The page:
At the request of the Supreme Court, the Constitutional Court started the hearing procedure9 and required the Administrative Branch (The Ministry of Justice and KIPO) to file their opinion regarding the case. In that opinion, the KIPO argued that the fact-law dichotomy was just theoretical logic, and the Constitutional Court of Korea should consider the specialty and complexity of patent litigation in deciding constitutionality.10 While the process was going on, the Supreme Court and the Seoul High Court requested judgments on the constitutionality of Patent Law Article 186(1) in other cases. The Constitutional Court also reviewed these requests.11 The reasons were almost the same as those stated in the first request. The requests for reviewing constitutionality of the provision triggered nation-wide debates over the ideal patent litigation system. In 1995, after revision of the Court Organization Act and the Patent Law, creating the Patent Court and Industrial Property Tribunal, the Constitution Court held that Patent Law Article 186(1) didn't accord with Constitution. However, the Constitutional Court ruled that the provision would be effective until the new system was created. The Patent Court was due to be created on March 1, 1998 and the immediate abolition of the current patent litigation system could produce great confusion.

2.3. Negotiations between the KIPO and the Supreme Court12

In 1993, the Supreme Court created the Committee for the Reform of the Judicial System in order to improve the Korean judicial system. The committee consisted of three subcommittees. The third subcommittee was in charge of reforming the patent litigation system. However, no representatives from the field of science and technology, inventors, industries, patent attorneys and the KIPO were included on the committee because the Supreme Court regarded the patent litigation system simply as a matter of litigation procedure. Based on the proposals of the committee, the Supreme Court prepared drafts for amendments to the Patent Law and Court Organization Act in March 1994. The drafts authorized the Seoul High Court, instead of the Supreme Court, to deal with cases appealed from decisions of the KIPO (Appellate Trial Board).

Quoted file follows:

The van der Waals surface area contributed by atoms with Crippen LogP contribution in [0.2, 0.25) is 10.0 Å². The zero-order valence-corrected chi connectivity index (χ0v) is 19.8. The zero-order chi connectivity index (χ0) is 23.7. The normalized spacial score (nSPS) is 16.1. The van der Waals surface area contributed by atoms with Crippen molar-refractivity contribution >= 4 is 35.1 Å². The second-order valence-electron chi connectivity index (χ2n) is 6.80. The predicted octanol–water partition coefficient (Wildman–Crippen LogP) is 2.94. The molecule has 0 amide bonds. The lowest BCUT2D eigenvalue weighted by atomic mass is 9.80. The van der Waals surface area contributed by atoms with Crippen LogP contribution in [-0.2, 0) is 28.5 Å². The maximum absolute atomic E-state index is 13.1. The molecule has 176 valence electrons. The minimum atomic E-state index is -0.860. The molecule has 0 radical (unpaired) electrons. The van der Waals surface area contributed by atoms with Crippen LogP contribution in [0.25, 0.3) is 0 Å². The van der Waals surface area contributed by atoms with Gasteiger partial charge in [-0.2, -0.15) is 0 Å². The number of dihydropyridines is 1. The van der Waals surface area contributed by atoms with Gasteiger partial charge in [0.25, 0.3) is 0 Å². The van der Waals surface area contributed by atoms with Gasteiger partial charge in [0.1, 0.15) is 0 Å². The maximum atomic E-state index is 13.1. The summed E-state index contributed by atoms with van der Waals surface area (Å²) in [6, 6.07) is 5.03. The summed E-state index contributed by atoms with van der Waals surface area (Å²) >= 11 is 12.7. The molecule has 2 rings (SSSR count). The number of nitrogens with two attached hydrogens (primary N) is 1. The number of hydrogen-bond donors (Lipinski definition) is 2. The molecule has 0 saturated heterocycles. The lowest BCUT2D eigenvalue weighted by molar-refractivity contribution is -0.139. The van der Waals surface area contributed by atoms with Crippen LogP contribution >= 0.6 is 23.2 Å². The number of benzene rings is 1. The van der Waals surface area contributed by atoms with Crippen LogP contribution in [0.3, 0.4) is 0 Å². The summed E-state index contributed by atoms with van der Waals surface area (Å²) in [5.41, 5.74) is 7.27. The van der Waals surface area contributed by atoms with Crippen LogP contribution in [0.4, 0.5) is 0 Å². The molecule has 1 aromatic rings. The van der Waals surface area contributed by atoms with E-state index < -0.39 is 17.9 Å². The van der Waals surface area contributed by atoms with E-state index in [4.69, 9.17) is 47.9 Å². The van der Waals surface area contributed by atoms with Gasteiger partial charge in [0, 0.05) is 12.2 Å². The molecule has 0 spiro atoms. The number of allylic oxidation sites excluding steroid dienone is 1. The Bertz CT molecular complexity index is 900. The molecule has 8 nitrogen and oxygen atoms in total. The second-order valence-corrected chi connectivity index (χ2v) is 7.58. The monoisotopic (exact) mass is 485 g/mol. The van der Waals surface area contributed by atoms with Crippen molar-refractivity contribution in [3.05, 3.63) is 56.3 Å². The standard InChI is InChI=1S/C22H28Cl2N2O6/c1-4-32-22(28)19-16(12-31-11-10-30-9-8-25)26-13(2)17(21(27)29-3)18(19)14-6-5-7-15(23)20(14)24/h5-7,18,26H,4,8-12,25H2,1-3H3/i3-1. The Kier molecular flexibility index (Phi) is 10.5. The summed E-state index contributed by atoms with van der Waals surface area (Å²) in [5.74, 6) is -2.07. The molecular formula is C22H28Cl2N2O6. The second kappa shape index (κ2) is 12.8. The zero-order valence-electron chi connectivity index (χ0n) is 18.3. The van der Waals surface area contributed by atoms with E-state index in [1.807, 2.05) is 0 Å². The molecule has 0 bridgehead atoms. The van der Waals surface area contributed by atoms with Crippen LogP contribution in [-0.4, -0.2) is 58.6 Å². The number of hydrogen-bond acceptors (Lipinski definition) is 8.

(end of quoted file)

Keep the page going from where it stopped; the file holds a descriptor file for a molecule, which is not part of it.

At the end of 1993, the KIPO offered its position to the Supreme Court insisting that the patent litigation system was also a major concern of the administrative branch. Finally, negotiations began on March 3, 1994. The representatives of the two organizations met several times and tried to reach an agreement. The Supreme Court strongly insisted that, like Japan, the Seoul High Court should handle appeals from decisions of the Appellate Trial Board of the KIPO. The KIPO, on the other hand, wanted to introduce independent Patent Court and Technical Judge system like Germany. During the negotiation, the Supreme Court proposed a compromise opinion that allowed the Supreme Court to appoint patent hearing officials in the Seoul High Court. These officials would have stronger powers than technical investigators of the Japanese courts in order to assist judges in patent cases.13 However, the KIPO rejected the proposal since the industry and science and technology field, the beneficiaries of patent system, strongly favored a Patent Court and Technical Judge system. Eventually, the negotiations were broken off with no resolution and the Supreme Court submitted its own bill for changing the patent litigation system (Seoul High Court-Supreme Court) to the National Assembly in April 1994.14

After the Supreme Court submitted the bill, the KIPO tried to persuade the members of the Trade and Industry Committee and the Judicial Committee in the National Assembly that the new patent system should be introduced by the consent of related organizations for the best results. The KIPO also submitted its own bill for the Patent Court and Technical Judge system. The bill, in the form of a petition for enactment, came through the Korean Patent Attorney Association.15 Therefore, two bills on the same issue were before the National Assembly at the same time.

Members of the science and technology field as well as inventors played an important role in establishing the new system. They strongly stated their opinions for the Patent Court and Technical Judge system through broadcasts, street rallies, seminars, and, most importantly, submission of the opinion to the National Assembly.

2.4. The Final Agreement on a New Patent Litigation System